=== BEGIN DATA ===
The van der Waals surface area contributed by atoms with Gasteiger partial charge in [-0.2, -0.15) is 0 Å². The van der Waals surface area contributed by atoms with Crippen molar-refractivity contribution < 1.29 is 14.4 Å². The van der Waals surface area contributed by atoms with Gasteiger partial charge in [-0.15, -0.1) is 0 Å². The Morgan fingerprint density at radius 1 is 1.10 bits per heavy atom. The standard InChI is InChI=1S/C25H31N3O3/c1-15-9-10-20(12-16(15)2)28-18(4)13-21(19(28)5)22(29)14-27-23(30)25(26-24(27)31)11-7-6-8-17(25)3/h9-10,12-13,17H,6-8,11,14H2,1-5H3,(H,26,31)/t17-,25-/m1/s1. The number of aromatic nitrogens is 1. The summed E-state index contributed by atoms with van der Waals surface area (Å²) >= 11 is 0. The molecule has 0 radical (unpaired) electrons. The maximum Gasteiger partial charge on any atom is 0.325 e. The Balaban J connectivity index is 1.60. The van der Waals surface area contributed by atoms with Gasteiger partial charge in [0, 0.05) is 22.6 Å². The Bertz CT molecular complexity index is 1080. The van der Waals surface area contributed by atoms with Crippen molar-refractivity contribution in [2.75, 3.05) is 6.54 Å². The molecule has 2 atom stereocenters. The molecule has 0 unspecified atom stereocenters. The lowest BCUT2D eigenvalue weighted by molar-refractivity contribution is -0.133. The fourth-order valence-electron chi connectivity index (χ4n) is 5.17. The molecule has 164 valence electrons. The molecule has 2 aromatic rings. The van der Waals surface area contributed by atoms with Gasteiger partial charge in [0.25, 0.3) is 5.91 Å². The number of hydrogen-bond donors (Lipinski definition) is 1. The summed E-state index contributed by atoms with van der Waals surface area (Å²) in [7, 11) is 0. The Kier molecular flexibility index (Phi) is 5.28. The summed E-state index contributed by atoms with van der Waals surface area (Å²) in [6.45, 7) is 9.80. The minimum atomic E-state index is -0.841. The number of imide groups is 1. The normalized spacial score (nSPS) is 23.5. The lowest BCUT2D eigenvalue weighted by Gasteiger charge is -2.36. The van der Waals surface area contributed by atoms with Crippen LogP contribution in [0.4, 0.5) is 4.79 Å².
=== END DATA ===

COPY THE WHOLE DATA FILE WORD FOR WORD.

The van der Waals surface area contributed by atoms with Gasteiger partial charge in [-0.2, -0.15) is 0 Å². The van der Waals surface area contributed by atoms with Crippen molar-refractivity contribution < 1.29 is 14.4 Å². The van der Waals surface area contributed by atoms with Gasteiger partial charge in [-0.15, -0.1) is 0 Å². The Morgan fingerprint density at radius 1 is 1.10 bits per heavy atom. The standard InChI is InChI=1S/C25H31N3O3/c1-15-9-10-20(12-16(15)2)28-18(4)13-21(19(28)5)22(29)14-27-23(30)25(26-24(27)31)11-7-6-8-17(25)3/h9-10,12-13,17H,6-8,11,14H2,1-5H3,(H,26,31)/t17-,25-/m1/s1. The number of aromatic nitrogens is 1. The summed E-state index contributed by atoms with van der Waals surface area (Å²) >= 11 is 0. The molecule has 0 radical (unpaired) electrons. The maximum Gasteiger partial charge on any atom is 0.325 e. The Balaban J connectivity index is 1.60. The van der Waals surface area contributed by atoms with Gasteiger partial charge in [0, 0.05) is 22.6 Å². The Bertz CT molecular complexity index is 1080. The van der Waals surface area contributed by atoms with Crippen molar-refractivity contribution in [2.75, 3.05) is 6.54 Å². The molecule has 2 atom stereocenters. The molecule has 0 unspecified atom stereocenters. The lowest BCUT2D eigenvalue weighted by molar-refractivity contribution is -0.133. The fourth-order valence-electron chi connectivity index (χ4n) is 5.17. The molecule has 164 valence electrons. The molecule has 2 aromatic rings. The van der Waals surface area contributed by atoms with Gasteiger partial charge in [0.25, 0.3) is 5.91 Å². The number of hydrogen-bond donors (Lipinski definition) is 1. The summed E-state index contributed by atoms with van der Waals surface area (Å²) in [7, 11) is 0. The Kier molecular flexibility index (Phi) is 5.28. The summed E-state index contributed by atoms with van der Waals surface area (Å²) in [6.45, 7) is 9.80. The minimum atomic E-state index is -0.841. The number of imide groups is 1. The normalized spacial score (nSPS) is 23.5. The lowest BCUT2D eigenvalue weighted by Gasteiger charge is -2.36. The van der Waals surface area contributed by atoms with Crippen LogP contribution in [0.4, 0.5) is 4.79 Å².